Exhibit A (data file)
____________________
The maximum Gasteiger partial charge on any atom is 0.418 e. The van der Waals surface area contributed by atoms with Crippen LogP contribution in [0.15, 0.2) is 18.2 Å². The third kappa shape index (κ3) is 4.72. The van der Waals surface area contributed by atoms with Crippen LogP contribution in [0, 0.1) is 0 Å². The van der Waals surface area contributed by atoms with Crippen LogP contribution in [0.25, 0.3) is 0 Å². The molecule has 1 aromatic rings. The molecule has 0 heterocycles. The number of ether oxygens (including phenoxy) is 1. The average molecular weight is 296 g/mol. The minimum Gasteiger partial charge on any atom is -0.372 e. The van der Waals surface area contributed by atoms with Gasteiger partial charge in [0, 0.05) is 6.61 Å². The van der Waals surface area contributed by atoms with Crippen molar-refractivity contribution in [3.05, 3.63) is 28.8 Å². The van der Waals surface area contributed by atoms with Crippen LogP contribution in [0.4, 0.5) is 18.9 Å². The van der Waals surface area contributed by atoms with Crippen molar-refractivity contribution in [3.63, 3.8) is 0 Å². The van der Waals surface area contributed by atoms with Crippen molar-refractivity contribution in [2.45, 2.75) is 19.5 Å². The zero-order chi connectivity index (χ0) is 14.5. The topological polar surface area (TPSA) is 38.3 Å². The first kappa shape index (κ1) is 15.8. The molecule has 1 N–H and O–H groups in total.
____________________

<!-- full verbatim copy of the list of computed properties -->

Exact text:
The maximum Gasteiger partial charge on any atom is 0.418 e. The van der Waals surface area contributed by atoms with Crippen LogP contribution in [0.15, 0.2) is 18.2 Å². The third kappa shape index (κ3) is 4.72. The van der Waals surface area contributed by atoms with Crippen LogP contribution in [0, 0.1) is 0 Å². The van der Waals surface area contributed by atoms with Crippen LogP contribution in [0.25, 0.3) is 0 Å². The molecule has 1 aromatic rings. The molecule has 0 heterocycles. The number of ether oxygens (including phenoxy) is 1. The average molecular weight is 296 g/mol. The minimum Gasteiger partial charge on any atom is -0.372 e. The van der Waals surface area contributed by atoms with Gasteiger partial charge in [0, 0.05) is 6.61 Å². The van der Waals surface area contributed by atoms with Crippen molar-refractivity contribution in [3.05, 3.63) is 28.8 Å². The van der Waals surface area contributed by atoms with Crippen LogP contribution in [0.4, 0.5) is 18.9 Å². The van der Waals surface area contributed by atoms with Crippen molar-refractivity contribution in [3.63, 3.8) is 0 Å². The van der Waals surface area contributed by atoms with Crippen molar-refractivity contribution in [2.45, 2.75) is 19.5 Å². The zero-order chi connectivity index (χ0) is 14.5. The topological polar surface area (TPSA) is 38.3 Å². The first kappa shape index (κ1) is 15.8. The molecule has 1 N–H and O–H groups in total.